Sex.com’s Kremen: It’s Not Over

SAN FRANCISCO — The 9th U.S. Circuit Court of Appeals here last week rejected Stephen Cohen’s appeal of a 2001 ruling ordering him to pay Gary Kremen $65 million for stealing the domain Sex.com.

“Stephen Cohen is an international fugitive and a convicted criminal,” Kremen told XBiz. “I’m probably not going to get anything.”

Cohen fled the United States immediately after the 2001 decision and now makes his living in European casinos and construction projects.

Kremen registered Sex.com in 1994. A year later, Cohen convinced domain registrar Network Solutions (NSI) to turn over the site rights to him. According to court documents, Cohen used a forged letter to fool NSI into believing Kremen had transferred the domain to him. Cohen controlled Sex.com for five years, pulling in about $40 million from advertisers and content providers who parked on the site.

Kremen, the Stanford-educated co-founder of dating site Match.com, has since paid about $4.5 million in legal fees, resulting at least in a settlement from VeriSign, which acquired Network Solutions in 1998. Kremen receives approximately $8 million in revenue now that he has reacquired Sex.com. The settlement also netted Kremen a San Diego house once owned by Cohen.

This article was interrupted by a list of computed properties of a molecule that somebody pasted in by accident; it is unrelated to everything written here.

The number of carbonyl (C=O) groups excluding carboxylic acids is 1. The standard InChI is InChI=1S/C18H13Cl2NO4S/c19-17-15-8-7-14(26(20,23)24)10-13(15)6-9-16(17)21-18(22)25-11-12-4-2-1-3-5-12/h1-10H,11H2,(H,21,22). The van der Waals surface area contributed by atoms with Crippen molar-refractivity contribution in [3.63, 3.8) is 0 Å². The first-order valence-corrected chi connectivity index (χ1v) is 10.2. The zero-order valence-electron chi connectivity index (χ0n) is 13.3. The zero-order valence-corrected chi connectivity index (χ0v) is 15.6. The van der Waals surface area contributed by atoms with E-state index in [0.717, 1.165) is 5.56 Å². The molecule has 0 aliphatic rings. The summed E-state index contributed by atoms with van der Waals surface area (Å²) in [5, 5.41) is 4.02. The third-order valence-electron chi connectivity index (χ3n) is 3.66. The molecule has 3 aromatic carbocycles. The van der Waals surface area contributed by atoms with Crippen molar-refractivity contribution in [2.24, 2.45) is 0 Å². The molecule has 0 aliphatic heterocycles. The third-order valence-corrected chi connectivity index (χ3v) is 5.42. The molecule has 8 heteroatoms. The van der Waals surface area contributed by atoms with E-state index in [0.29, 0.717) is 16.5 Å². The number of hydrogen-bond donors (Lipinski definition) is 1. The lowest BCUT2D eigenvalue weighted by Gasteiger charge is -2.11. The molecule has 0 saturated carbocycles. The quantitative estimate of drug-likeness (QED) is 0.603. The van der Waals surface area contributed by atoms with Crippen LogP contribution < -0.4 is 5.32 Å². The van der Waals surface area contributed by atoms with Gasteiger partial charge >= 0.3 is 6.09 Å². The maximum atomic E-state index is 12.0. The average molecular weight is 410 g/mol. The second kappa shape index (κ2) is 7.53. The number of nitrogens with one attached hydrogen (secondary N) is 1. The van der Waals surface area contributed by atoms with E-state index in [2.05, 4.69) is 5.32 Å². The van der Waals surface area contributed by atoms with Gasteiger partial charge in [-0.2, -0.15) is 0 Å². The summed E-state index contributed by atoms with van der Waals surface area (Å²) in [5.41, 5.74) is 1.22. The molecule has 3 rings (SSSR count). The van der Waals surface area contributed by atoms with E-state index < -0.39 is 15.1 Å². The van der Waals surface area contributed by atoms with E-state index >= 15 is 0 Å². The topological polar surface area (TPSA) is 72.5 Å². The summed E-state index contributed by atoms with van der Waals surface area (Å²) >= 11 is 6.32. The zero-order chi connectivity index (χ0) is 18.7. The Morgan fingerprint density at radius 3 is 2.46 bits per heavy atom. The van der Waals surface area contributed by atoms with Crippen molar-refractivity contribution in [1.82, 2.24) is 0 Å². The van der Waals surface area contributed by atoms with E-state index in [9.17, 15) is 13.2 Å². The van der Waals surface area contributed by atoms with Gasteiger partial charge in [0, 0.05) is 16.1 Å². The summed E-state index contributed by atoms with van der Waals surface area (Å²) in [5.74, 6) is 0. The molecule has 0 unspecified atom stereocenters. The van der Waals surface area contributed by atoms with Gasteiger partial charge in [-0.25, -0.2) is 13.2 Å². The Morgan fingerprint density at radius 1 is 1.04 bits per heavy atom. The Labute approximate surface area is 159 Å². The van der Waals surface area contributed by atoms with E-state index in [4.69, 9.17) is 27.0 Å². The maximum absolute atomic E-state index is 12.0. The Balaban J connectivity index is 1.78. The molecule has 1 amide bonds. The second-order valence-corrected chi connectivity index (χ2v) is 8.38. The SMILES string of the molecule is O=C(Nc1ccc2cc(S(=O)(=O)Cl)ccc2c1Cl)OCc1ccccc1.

“I have parties there every once in a while,” he said.

Kremen left Match.com and now operates Grant Media. He dabbles in various businesses, he said, and invests in venture capital firms. He doesn’t believe that last week’s rejection of Cohen’s appeal is the end of the Sex.com saga.

“I’m sure we haven’t heard the last chapter,” he said, referring to outstanding cases against Cohen’s fifth wife and business associates. Kremen estimated that he still spends 20 percent of his time in some kind of legal wrangling with Cohen et al. “There is definitely more to come.”

Cohen once foiled Kremen’s attempt to obtain information about him for a subpoena. Kremen, under an assumed name, had sent a check to an address Cohen used in Mexico. Cohen didn’t cash it, thus not revealing his banking data. Instead, he sent Kremen a note reading “nice try” along with a blow-up doll.

“I still have the doll around here somewhere,” Kremen told XBiz. “It’s attractive in its own way.”

Kremen described Cohen as charming. The two men had dinner in San Diego prior to the 2001 ruling. Their lawyers were present.

“Cohen’s not an idiot,” Kremen said. “By the end of the dinner, he’d made me feel like I stole something from him.”